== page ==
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Madeleine Kunin's picture

The votes of unmarried women can determine the outcome of this election.

The gender gap is real.  Since 1980 a higher percentage of women than men have been voting for a given candidate, and they have tended to vote in higher percentages for Democrats.

But that’s not the whole story.  There is even a larger gap between married women and those who are single, divorced, separated or widowed.  The gap between those women and married women is a whopping 34 percent (except those over 65) according to Page Gardner of Women’s Voices, Women’s Vote. These are precisely the women who are the most deeply affected by the lack of sensible family work policies, which would make moms’ lives better.

Both political parties have caught on to the fact that the women’s vote will determine the outcome of this election, but they have two sharply different strategies to win women’s votes.

One party has a more traditional view of women’s lives, and appears to want to hark back to the 1950’s ideal family, when Dad went off to work, and Mom wore an apron, waving Dad off as he stepped out the door, briefcase in hand. Two perfect children, the boy always somewhat taller than the girl, stood on either side.  While that family portrait applies to approximately 20 percent of American families today, 80 percent of families present a different portrait.  Mom and Dad walk out together in the morning to go to work, or a single Mom rushes to get the kids ready for school and goes off to work.

Some women experience both stages of life, staying home to care for the children in the early years, if they can afford to, and as the kids get older and go school, many moms go back to work.

All moms are finding that it’s getting harder and harder to do everything—to have time to be both a loving Mom and to have enough income to be a good provider.

Neither political party is paying sufficient attention to the needs of moms.  While the Democrats are not moving forward at a fast enough rate, Republicans appear to want to take us back to an earlier time before hungry children had access to food stamps, and before Medicaid and Medicare provided health care for low income families, the elderly and the disabled, as evidenced by deep domestic spending cuts in the Paul Ryan budget.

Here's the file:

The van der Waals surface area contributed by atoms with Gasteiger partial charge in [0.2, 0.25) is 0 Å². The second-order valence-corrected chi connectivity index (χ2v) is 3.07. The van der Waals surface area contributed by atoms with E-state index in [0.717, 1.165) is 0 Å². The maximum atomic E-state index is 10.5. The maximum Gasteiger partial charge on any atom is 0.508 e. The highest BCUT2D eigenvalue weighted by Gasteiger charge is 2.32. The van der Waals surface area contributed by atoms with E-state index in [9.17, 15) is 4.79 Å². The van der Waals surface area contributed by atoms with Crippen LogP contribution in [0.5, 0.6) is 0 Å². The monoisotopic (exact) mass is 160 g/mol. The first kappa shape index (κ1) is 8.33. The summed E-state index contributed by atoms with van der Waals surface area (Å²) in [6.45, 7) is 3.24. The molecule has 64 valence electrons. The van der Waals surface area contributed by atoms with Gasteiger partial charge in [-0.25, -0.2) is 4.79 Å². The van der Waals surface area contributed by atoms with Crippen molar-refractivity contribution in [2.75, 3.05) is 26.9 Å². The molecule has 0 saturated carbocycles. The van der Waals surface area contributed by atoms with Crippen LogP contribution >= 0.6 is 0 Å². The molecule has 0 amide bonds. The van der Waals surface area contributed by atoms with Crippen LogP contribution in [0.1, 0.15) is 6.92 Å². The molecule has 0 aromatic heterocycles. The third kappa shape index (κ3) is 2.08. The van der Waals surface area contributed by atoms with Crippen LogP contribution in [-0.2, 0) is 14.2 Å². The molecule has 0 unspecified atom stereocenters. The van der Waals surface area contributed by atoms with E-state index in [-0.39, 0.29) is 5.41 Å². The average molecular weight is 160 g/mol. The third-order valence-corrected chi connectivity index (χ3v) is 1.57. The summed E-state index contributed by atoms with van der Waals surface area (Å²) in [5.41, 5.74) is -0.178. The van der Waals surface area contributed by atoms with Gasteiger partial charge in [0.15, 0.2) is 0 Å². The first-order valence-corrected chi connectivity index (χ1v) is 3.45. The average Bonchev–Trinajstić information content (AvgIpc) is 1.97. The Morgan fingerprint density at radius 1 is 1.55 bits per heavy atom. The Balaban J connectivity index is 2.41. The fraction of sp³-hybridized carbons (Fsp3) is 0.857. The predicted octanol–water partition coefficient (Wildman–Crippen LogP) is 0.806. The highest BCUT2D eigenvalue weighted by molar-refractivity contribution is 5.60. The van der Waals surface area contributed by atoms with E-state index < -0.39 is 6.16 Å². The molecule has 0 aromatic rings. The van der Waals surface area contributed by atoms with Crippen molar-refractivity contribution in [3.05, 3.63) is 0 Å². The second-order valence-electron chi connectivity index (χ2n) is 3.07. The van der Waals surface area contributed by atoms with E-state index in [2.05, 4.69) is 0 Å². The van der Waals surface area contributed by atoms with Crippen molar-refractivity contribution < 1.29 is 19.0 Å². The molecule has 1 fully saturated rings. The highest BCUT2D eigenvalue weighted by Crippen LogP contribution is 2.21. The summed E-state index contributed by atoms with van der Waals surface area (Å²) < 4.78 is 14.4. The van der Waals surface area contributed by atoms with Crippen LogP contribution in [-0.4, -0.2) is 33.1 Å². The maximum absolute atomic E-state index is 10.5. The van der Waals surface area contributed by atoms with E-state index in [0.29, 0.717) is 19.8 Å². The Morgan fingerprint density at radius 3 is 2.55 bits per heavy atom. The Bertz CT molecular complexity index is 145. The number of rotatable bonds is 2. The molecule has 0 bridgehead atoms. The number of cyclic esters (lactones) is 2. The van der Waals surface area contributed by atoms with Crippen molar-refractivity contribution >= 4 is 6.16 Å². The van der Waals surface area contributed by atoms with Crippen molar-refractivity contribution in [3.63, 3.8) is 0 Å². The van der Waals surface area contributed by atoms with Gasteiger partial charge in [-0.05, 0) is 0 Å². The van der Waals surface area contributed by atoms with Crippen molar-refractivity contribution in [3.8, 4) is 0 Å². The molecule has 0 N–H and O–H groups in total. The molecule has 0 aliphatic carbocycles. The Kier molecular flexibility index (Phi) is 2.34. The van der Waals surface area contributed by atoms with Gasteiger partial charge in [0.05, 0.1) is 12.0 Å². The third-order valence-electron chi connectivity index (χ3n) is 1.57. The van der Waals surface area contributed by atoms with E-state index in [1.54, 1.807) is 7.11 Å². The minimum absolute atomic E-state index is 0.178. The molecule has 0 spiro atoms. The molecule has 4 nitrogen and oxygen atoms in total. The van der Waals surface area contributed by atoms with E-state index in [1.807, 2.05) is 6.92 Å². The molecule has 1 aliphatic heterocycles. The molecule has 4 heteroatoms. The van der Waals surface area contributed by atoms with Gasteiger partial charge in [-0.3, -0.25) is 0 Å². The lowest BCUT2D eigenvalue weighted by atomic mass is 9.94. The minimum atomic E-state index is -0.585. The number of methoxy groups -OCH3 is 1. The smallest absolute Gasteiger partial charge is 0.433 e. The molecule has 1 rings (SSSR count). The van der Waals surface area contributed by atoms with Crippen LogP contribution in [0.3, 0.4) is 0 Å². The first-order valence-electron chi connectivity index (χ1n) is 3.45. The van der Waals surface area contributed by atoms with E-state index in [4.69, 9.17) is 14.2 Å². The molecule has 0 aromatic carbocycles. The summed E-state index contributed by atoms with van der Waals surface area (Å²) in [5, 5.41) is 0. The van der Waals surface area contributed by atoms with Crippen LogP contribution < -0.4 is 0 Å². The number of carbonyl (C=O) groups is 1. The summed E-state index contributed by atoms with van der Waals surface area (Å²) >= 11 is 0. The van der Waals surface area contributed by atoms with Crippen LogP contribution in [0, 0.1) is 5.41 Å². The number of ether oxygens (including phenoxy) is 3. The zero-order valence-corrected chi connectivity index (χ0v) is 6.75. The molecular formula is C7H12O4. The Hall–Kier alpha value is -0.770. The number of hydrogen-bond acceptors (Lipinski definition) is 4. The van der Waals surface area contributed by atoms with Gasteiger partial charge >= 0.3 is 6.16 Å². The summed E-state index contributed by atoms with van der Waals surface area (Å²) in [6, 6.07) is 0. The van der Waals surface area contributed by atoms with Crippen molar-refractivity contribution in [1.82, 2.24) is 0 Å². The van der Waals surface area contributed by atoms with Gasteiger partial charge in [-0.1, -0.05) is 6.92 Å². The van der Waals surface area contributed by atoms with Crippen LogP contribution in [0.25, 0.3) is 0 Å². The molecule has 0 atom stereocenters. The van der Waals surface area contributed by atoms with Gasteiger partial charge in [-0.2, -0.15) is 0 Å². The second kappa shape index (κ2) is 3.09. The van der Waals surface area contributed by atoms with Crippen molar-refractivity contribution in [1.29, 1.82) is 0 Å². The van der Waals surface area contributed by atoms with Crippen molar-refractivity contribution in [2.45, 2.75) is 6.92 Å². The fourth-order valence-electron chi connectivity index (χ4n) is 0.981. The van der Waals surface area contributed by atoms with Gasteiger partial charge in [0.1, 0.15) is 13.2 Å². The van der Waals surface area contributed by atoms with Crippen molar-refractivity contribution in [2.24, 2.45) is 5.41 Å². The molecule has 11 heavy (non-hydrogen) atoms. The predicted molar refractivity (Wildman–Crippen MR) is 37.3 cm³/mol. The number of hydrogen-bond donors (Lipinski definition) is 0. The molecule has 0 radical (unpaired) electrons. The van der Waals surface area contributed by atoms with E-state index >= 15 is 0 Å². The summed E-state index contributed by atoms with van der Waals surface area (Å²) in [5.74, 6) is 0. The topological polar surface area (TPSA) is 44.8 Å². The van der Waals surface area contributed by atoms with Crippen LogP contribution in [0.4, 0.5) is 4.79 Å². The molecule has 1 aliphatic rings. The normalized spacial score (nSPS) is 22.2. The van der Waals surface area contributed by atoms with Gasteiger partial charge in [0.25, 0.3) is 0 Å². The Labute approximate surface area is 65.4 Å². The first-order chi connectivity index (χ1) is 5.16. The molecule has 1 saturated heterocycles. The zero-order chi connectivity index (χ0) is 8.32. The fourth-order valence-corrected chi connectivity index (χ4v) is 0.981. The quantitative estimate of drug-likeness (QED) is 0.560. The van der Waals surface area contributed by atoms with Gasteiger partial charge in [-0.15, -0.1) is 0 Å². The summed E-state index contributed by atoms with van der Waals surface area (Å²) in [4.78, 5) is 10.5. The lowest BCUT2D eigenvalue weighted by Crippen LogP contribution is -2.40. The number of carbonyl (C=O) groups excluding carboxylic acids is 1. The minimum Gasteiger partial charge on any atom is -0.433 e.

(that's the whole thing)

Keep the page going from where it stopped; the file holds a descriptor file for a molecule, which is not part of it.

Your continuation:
Why such a different vision of the American family? We continue to have a nostalgic attachment to the single, male wage earner family, which could once live comfortably with the salary of one wage earner.  Few families can get by on one income today.  What do most families need to be good parents and providers?

It’s not hard to figure it out. First on the list would be workplace flexibility to enable Moms to be there for an emergency, or even a non-emergency, like a soccer match, a meeting with the teacher, or a doctor’s appointment.  Some good employers provide workplace flexibility, but it is not yet the norm for attracting and keeping well-trained, valuable employees.

Second would be paid family and medical leave, which is the norm in most of world. You may not believe this,  only three countries do NOT provide any form of paid maternity leave: Swaziland, Papua New Guinea, and yes, the United States.

High on my list is affordable quality childcare.  I have to repeat; most countries do a better job than we do.  The proof is in the statistics.  The United States has the highest child poverty rate of any industrialized country at 22 percent.  For comparison: Sweden has a child poverty rate of 3 percent.

Good childcare and poverty are connected.  Most parents would like to work if they could find good affordable childcare. But the cost of childcare—if they can find it—cuts a huge chunk out of their incomes. We also now know that high quality childcare can help break the cycle of poverty. Long term studies of adults who had excellent childcare are less likely to be unemployed and less likely to land in jail. The best antipoverty strategy is still a paycheck.

Ideally, if both parties fully understood the needs of moms for paid maternity leave, good childcare, workplace flexibility and equal pay for equal work, these issues would be at the top of the political agenda, instead of an occasional footnote.

We have to look at these policies not as handouts, but hands up for families who want the very best for their children.

How can we achieve family/work policies that create healthy strong families and a healthy strong workforce?  We have to make our voices heard at the ballot box. Now is the time to examine the candidates and figure where they stand on supporting moms.

Single women are the key. The message is simple—hard as it may be, take time out of your super busy and overly stressed life—and get to your polling place.  You can make the difference for all moms and lots of kids.


Former Vermont Governor Madeleine M. Kunin is the author of “The New Feminist Agenda, defining the next revolution for women, work and family,” acclaimed by the New York Times as an Editor’s Choice.

She will speak in the San Francisco area:

  • October 2, 2012, 5:30-7:00 pm at Berkeley’s Goldman School of Public Policy, Banatao Auditorium, Sutardja Hall on Hearst Avenue.
  • Oct. 3, 2012, Emerge America’s Second Annual Trailblazer Luncheon, The Fairmont Hotel, 11:30.

Image courtesy of Shutterstock.

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